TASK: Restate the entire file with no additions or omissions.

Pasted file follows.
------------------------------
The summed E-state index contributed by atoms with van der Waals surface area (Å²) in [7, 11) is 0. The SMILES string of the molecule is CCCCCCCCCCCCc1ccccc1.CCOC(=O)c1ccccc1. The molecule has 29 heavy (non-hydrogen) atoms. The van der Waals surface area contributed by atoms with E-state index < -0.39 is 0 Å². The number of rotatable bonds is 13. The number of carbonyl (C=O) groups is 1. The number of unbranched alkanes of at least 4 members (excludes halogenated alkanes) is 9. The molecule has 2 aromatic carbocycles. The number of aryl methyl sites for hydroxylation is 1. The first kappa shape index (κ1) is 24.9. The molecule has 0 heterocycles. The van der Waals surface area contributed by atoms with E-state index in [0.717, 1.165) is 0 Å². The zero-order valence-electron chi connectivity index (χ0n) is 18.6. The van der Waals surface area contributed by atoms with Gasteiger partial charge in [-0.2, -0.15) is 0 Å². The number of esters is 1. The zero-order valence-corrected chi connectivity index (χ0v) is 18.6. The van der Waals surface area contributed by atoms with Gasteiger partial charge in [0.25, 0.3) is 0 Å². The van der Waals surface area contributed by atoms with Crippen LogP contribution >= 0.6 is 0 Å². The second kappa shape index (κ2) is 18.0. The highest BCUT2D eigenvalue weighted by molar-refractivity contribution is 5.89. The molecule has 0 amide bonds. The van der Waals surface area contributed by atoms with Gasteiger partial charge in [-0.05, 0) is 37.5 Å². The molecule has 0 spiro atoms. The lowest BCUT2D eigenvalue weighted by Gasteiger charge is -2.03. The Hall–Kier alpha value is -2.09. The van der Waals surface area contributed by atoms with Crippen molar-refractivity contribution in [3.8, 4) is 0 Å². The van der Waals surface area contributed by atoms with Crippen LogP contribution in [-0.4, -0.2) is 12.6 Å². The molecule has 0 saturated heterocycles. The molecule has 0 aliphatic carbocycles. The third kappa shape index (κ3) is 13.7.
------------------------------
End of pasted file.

The summed E-state index contributed by atoms with van der Waals surface area (Å²) in [7, 11) is 0. The SMILES string of the molecule is CCCCCCCCCCCCc1ccccc1.CCOC(=O)c1ccccc1. The molecule has 29 heavy (non-hydrogen) atoms. The van der Waals surface area contributed by atoms with E-state index < -0.39 is 0 Å². The number of rotatable bonds is 13. The number of carbonyl (C=O) groups is 1. The number of unbranched alkanes of at least 4 members (excludes halogenated alkanes) is 9. The molecule has 2 aromatic carbocycles. The number of aryl methyl sites for hydroxylation is 1. The first kappa shape index (κ1) is 24.9. The molecule has 0 heterocycles. The van der Waals surface area contributed by atoms with E-state index in [0.717, 1.165) is 0 Å². The zero-order valence-electron chi connectivity index (χ0n) is 18.6. The van der Waals surface area contributed by atoms with Gasteiger partial charge in [-0.2, -0.15) is 0 Å². The number of esters is 1. The zero-order valence-corrected chi connectivity index (χ0v) is 18.6. The van der Waals surface area contributed by atoms with Gasteiger partial charge in [0.25, 0.3) is 0 Å². The van der Waals surface area contributed by atoms with Crippen LogP contribution >= 0.6 is 0 Å². The second kappa shape index (κ2) is 18.0. The highest BCUT2D eigenvalue weighted by molar-refractivity contribution is 5.89. The molecule has 0 amide bonds. The van der Waals surface area contributed by atoms with Gasteiger partial charge in [-0.05, 0) is 37.5 Å². The molecule has 0 spiro atoms. The lowest BCUT2D eigenvalue weighted by Gasteiger charge is -2.03. The Hall–Kier alpha value is -2.09. The van der Waals surface area contributed by atoms with Crippen molar-refractivity contribution in [3.8, 4) is 0 Å². The van der Waals surface area contributed by atoms with Crippen LogP contribution in [-0.4, -0.2) is 12.6 Å². The molecule has 0 saturated heterocycles. The molecule has 0 aliphatic carbocycles. The third kappa shape index (κ3) is 13.7.